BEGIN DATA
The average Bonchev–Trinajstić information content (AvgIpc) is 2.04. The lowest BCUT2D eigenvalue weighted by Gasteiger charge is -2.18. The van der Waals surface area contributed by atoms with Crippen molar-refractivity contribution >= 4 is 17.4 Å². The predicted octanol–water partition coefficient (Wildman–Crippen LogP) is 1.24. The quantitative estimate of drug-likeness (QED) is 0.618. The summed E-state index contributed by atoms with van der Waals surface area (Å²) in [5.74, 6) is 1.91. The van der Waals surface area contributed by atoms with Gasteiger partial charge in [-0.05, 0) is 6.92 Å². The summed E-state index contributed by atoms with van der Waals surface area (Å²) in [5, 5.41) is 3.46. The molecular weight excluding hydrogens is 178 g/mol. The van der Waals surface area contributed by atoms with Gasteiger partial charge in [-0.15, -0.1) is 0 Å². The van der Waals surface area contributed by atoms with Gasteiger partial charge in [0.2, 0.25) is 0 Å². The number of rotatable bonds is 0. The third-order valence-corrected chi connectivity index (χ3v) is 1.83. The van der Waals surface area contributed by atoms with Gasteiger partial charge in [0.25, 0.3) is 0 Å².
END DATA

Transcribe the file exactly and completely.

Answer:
The average Bonchev–Trinajstić information content (AvgIpc) is 2.04. The lowest BCUT2D eigenvalue weighted by Gasteiger charge is -2.18. The van der Waals surface area contributed by atoms with Crippen molar-refractivity contribution >= 4 is 17.4 Å². The predicted octanol–water partition coefficient (Wildman–Crippen LogP) is 1.24. The quantitative estimate of drug-likeness (QED) is 0.618. The summed E-state index contributed by atoms with van der Waals surface area (Å²) in [5.74, 6) is 1.91. The van der Waals surface area contributed by atoms with Gasteiger partial charge in [-0.05, 0) is 6.92 Å². The summed E-state index contributed by atoms with van der Waals surface area (Å²) in [5, 5.41) is 3.46. The molecular weight excluding hydrogens is 178 g/mol. The van der Waals surface area contributed by atoms with Gasteiger partial charge in [-0.15, -0.1) is 0 Å². The van der Waals surface area contributed by atoms with Gasteiger partial charge in [0.2, 0.25) is 0 Å². The number of rotatable bonds is 0. The third-order valence-corrected chi connectivity index (χ3v) is 1.83. The van der Waals surface area contributed by atoms with Gasteiger partial charge in [0.25, 0.3) is 0 Å².